Dennis Lee Eckersley was born October 3, 1954 in Oakland, California and nicknamed "Eck," was a Major League Baseball player elected to Baseball Hall of Fame in 2004.
He enjoyed success as a starter and overwhelming success as a closer, becoming the first of only two pitchers in Major League history to have both a 20-win season and a 50-save season in a career. He is also noted as the pitcher who gave up Kirk Gibson's game-winning home run in Game 1 of the 1988 World Series.
Dennis Eckersley was drafted by the Cleveland Indians, out of Washington High School of Fremont in the third round of the 1972 amateur draft and made his Major League debut on April 12, 1975. Dennis pitched well throughout the year, compiling a 13-7 record and 2.60 ERA. His unstyled, long hair and live fastball made him an instant and identifiable fan favorite. Eckersley pitched reliably over three seasons with the Indians, including a no-hitter on May 30, 1977 against the California Angels.
He was traded on March 30, 1978 to the Boston Red Sox. Pitching for a contender boosted Eckersley's stats over the next several seasons. He won a career-high 20 games in 1978 and 17 games in 1979, both years compiling a 2.99 ERA.
During the remainder of his tenure with Boston, from 1980 to 1984, Eckersley pitched poorly. His fastball wasn't as intimidating as it once had been and his 43-48 record over this span reflected this.
Eckersley was traded on May 25, 1984 with Mike Brumley to the Chicago Cubs for Bill Buckner. Eckersley signed with Chicago in the off-season as well. He enjoyed some success with the new team, as the Cubs won the divisional title in 1984. Eckersley's performance deteoriated after re-signing with the Cubs in 1985. In 1986, Eckersley posted a 6-11 record with a 4.57 ERA. After the season, he checked himself into a rehabilitation clinic to treat alcoholism. He returned to the Cubs for spring training in 1987.
Eckersley was traded again on April 3, 1987 to the Oakland Athletics where manager Tony La Russa intended to use him as a set-up man or long reliever. An injury to then-closer Jay Howell, however, opened the door for Eckersley to move into the closer's role, a role he wouldn't relinquish during his tenure with the Athletics. LaRussa and Eckersley revolutionized the strategy of relief pitching. Eckersley was the first prominent reliever to be used almost exclusively in the "protecting the 9th inning lead" role which is now commonplace, in part because of Eckersley's overwhelming success.
Eckersley was one of the most dominant closers in the game from 1987 to 1992, saving 236 games and never posting an ERA higher than 3.03 (and posting a low of 0.61). Eckersley's control, which had always been above average even when he was not otherwise pitching well, became his trademark; he walked only 3 batters in 57.7 innings in 1989, and only 4 batters in 73.3 innings in 1990. In that 1990 season, Eckersley became the only relief pitcher in baseball history to have more saves than baserunners allowed (48 SV, 41 H, 4 BB, 0 HBP).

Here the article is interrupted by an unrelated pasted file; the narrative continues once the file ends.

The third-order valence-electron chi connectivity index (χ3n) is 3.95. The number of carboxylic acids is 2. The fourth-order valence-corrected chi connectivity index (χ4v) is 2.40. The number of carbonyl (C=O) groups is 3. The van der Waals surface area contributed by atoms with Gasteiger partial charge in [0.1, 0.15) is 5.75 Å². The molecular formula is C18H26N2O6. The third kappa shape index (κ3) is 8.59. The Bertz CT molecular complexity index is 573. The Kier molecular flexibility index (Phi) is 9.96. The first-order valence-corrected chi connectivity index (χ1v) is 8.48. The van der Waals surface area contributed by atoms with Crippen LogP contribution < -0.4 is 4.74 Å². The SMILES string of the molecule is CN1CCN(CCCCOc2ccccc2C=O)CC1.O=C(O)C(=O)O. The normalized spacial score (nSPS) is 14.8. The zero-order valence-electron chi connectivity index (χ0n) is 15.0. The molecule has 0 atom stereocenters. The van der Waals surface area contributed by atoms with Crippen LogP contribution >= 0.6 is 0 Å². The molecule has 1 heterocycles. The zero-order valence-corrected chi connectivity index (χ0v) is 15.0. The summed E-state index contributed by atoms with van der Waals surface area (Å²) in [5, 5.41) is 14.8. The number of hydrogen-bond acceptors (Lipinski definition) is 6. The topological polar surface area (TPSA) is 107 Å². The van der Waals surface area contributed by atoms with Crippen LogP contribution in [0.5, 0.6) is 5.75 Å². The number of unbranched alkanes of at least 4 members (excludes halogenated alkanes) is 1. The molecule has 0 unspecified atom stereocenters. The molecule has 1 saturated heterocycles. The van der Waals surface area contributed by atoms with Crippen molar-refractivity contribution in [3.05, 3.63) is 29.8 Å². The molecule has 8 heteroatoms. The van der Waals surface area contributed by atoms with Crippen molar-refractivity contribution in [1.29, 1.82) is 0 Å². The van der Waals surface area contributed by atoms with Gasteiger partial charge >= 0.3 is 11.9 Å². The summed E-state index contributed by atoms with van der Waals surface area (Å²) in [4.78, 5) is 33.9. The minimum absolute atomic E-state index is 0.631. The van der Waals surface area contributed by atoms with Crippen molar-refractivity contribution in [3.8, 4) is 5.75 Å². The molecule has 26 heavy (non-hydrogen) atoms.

He was the American League's Cy Young Award winner and MVP in 1992, a season in which he posted 51 saves. No pitcher since has won the two honors in the same season. Only two relievers had previously accomplished the double feat: Rollie Fingers in 1981, and Willie Hernandez in 1984.
Jim Konstanty won the 1950 NL MVP, the first reliever to do so, but this was before the Cy Young Award was instituted. (Starting pitchers Don Newcombe (1956), Sandy Koufax (1963), Bob Gibson (1968), Vida Blue (1971) and Roger Clemens (1986) also won both awards in the same year. Several other pitchers won MVP awards before the first Cy Young award. Presumably they all would have won that year's nonexistent Cy Young balloting, with the exception of Dazzy Vance and Walter Johnson in 1924, both of whom won league MVPs, but one of whom would have lost a Cy Young vote to the other (until 1967, there was only one Cy Young Award given for both leagues).
Only one reliever since Eckersley has been awarded the Cy Young: Éric Gagné won NL honors in 2003.
In 2002, Atlanta's John Smoltz matched Eckersley's feat of having had a 20-win season and a 50-save season.
Eckersley enjoyed marginal success from then until his retirement in 1998. Nevertheless, his 390 career saves ranks 3rd on the all-time list. He currently works as a studio analyst for the Boston Red Sox on NESN.
In 1999, he ranked Number 98 on The Sporting News' list of the 100 Greatest Baseball Players, and was nominated as a finalist for the Major League Baseball All-Century Team.
On January 6, 2004, he was elected to the Baseball Hall of Fame in his first year of eligibility, with 83.2% of the votes.
On August 13, 2005, Eckersley had his uniform number 43 officially retired by the Oakland Athletics.
Eckersley wore number 43 for most of his career, except during his early MLB years with the Indians, when he wore
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Dennis Eckersley is a keynote speaker and industry expert who speaks on a wide range of topics . The estimated speaking fee range to book Dennis Eckersley for your event is $10,000 - $20,000. Dennis Eckersley generally travels from and can be booked for (private) corporate events, personal appearances, keynote speeches, or other performances. Similar motivational celebrity speakers are Viola Davis, Amy Poehler, Amy Schumer, Rashida Jones and Julia Louis-Dreyfus. Contact All American Speakers for ratings, reviews, videos and information on scheduling Dennis Eckersley for an upcoming event.
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